Do you remember the buzz that this leaked memo on work from home (WFH) policy from Yahoo! created? More recently, some IT biggies too felt that WFH was a distraction and colocation enabled better, faster and more innovative decisions. For instance, IBM removed its popular WFH policy globally as part of its on-going business transformation exercise in May 2017. The shift is particularly surprising, as IBM has been among the business world's staunchest boosters of remote work, both for itself and its customers.
Treading a fine line?
Employers tread a fine line, however, because employees rate flexible-work programs highly, and research has found telecommuters often work more effectively than their cubicle-bound counterparts. For example, in 2016, Dell introduced WFH for its employees, if they wanted it!
So whether an employer grants WFH, fixed or flexi-time attendance to their employees all boils down to balancing these basic factors:
- Dynamic business needs
- Transformation and transition requirements at the company
- Company’s work culture, employee engagement and HR philosophy
Valuing employees over profits? Did you hear that?
For instance, the Virgin Group leads the pack when it comes to valuing employees over profits. Richard Branson often states, “If you take care of your employees, they will take care of your business."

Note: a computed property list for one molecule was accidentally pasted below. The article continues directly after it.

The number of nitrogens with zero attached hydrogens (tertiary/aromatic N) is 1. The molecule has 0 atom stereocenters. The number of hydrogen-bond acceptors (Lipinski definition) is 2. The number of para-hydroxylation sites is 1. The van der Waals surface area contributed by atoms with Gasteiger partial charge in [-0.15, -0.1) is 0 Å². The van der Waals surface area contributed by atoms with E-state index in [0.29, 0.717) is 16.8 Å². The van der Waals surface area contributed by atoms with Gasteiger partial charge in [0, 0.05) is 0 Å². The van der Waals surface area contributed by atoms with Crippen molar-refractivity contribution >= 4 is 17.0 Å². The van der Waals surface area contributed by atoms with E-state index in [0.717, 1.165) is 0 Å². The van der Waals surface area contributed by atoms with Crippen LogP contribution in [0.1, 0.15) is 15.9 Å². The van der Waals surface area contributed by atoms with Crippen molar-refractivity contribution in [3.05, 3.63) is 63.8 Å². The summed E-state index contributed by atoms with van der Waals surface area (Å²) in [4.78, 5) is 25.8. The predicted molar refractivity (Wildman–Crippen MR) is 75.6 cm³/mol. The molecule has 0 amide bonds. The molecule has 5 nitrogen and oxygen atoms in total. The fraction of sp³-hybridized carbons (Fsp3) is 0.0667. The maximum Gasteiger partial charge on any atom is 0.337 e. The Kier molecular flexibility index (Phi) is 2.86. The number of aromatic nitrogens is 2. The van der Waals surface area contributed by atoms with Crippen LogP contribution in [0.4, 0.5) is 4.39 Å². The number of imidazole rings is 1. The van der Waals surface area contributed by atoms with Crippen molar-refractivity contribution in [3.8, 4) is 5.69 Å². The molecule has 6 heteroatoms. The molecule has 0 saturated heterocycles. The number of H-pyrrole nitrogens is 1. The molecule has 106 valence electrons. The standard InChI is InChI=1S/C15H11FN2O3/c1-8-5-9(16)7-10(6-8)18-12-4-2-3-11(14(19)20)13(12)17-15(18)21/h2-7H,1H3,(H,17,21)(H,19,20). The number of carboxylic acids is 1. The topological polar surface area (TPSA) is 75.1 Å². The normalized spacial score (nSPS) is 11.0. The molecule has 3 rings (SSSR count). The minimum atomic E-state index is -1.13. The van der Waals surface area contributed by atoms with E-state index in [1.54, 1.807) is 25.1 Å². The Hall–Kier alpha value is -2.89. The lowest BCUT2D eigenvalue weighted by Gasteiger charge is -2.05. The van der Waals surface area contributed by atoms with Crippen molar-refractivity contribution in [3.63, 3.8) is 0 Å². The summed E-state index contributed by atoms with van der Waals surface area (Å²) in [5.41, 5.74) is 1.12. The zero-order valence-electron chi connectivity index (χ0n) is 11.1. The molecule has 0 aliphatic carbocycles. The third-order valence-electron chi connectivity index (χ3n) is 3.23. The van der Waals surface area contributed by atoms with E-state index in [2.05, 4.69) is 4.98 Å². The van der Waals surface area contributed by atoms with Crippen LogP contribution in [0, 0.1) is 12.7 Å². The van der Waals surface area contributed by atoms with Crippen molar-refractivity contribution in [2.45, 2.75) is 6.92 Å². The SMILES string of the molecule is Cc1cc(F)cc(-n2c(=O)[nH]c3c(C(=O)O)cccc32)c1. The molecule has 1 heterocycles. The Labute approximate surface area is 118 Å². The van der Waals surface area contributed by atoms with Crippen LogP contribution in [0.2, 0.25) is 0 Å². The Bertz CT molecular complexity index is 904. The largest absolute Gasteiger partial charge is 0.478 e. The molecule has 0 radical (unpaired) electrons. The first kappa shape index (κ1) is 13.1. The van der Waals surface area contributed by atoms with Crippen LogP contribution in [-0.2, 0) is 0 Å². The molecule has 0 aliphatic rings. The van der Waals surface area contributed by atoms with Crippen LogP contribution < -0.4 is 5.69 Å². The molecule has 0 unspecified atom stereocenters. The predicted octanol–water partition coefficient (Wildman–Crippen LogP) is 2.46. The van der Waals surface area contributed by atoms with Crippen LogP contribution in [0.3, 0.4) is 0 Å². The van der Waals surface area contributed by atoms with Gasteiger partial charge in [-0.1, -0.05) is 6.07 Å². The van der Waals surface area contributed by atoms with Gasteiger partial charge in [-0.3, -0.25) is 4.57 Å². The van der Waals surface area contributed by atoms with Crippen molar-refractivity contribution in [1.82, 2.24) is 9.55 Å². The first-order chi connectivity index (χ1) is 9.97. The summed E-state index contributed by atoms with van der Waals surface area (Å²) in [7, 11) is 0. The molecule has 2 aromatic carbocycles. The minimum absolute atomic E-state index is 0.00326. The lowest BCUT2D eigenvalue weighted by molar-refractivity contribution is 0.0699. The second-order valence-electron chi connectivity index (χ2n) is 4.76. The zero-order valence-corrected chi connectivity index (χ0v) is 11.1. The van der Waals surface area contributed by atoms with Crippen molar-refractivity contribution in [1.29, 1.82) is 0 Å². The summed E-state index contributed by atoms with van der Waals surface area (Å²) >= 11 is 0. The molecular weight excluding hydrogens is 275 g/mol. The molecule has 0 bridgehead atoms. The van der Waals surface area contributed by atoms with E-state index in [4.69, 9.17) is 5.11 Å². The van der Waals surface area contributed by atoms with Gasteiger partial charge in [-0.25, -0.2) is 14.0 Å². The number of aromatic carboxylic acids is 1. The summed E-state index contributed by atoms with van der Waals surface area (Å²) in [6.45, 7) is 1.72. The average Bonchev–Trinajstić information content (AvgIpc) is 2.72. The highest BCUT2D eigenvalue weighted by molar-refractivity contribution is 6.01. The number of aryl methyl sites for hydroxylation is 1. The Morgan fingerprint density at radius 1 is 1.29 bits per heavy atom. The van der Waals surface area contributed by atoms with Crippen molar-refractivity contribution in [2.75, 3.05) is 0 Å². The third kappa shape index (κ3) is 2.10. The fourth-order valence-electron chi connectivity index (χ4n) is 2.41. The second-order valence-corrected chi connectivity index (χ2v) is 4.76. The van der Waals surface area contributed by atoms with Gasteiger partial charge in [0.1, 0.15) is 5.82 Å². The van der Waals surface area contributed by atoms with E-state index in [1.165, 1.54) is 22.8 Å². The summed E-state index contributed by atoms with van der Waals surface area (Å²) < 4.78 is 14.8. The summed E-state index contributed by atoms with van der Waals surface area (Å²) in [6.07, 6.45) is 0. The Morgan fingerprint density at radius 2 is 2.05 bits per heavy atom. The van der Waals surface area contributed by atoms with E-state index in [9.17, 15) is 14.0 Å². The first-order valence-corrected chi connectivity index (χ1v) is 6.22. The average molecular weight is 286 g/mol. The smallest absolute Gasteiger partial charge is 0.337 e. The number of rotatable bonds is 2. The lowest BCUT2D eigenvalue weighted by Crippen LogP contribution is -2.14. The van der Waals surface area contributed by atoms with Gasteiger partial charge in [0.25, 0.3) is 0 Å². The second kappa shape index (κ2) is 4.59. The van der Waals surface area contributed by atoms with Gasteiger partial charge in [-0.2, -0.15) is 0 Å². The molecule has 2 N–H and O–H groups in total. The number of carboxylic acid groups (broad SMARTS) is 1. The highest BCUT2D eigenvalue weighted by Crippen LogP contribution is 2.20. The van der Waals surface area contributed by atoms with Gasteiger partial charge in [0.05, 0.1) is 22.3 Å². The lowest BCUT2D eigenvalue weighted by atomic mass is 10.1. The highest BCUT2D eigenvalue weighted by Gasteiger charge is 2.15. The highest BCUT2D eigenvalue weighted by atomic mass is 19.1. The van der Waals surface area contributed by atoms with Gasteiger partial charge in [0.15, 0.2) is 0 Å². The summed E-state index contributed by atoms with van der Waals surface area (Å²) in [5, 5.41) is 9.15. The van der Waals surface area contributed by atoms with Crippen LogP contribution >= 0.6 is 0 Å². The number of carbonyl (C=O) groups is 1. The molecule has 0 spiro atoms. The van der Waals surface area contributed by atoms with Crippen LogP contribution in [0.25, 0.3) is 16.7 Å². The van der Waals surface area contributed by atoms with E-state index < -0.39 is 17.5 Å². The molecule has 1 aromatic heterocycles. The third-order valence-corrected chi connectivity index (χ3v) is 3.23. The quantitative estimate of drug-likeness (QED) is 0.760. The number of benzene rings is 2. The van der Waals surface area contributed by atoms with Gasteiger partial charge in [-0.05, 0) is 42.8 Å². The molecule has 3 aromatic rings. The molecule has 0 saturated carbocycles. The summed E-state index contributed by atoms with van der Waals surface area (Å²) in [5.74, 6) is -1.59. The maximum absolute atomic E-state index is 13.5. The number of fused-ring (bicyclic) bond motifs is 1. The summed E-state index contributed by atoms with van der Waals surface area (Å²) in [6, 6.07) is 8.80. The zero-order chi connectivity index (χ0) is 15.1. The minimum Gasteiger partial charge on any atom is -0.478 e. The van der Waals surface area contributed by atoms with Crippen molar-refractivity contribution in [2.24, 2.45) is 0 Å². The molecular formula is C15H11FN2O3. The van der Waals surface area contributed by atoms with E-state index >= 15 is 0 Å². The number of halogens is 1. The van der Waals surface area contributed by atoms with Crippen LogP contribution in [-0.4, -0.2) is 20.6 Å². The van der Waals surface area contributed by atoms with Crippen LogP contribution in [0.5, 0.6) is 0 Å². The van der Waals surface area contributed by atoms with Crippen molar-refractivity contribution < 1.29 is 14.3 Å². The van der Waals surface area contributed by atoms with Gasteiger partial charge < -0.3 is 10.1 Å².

Winds of change inside Amazon
Amazon is well known for being a hard taskmaster with many workers being encouraged to work long hours. But they’re reportedly piloting a program that will allow some technical teams to clock in just 30 hours per week.
The less intensive schedules could also boost productivity. People who log fewer hours at the office are more productive and consequently, better paid, according to the Organization for Economic Co-operation and Development.
Samsung: Reforming work culture
Samsung wants to transform its internal culture to make the 300,000-person company operate more like a startup. Changes will include holding more online internal discussions (which means more remote and flexible work options), reducing extraneous meetings, cutting down the levels of staff hierarchy, reducing overtime and encouraging employees to spend their weekends with family.
Meanwhile, what are India’s biggies upto?
Flipkart flips it up for employees
India’s very own unicorn, Flipkart, has a very generous flexi-time arrangement (including WFH policy) for employees along with generous leave and career break policies.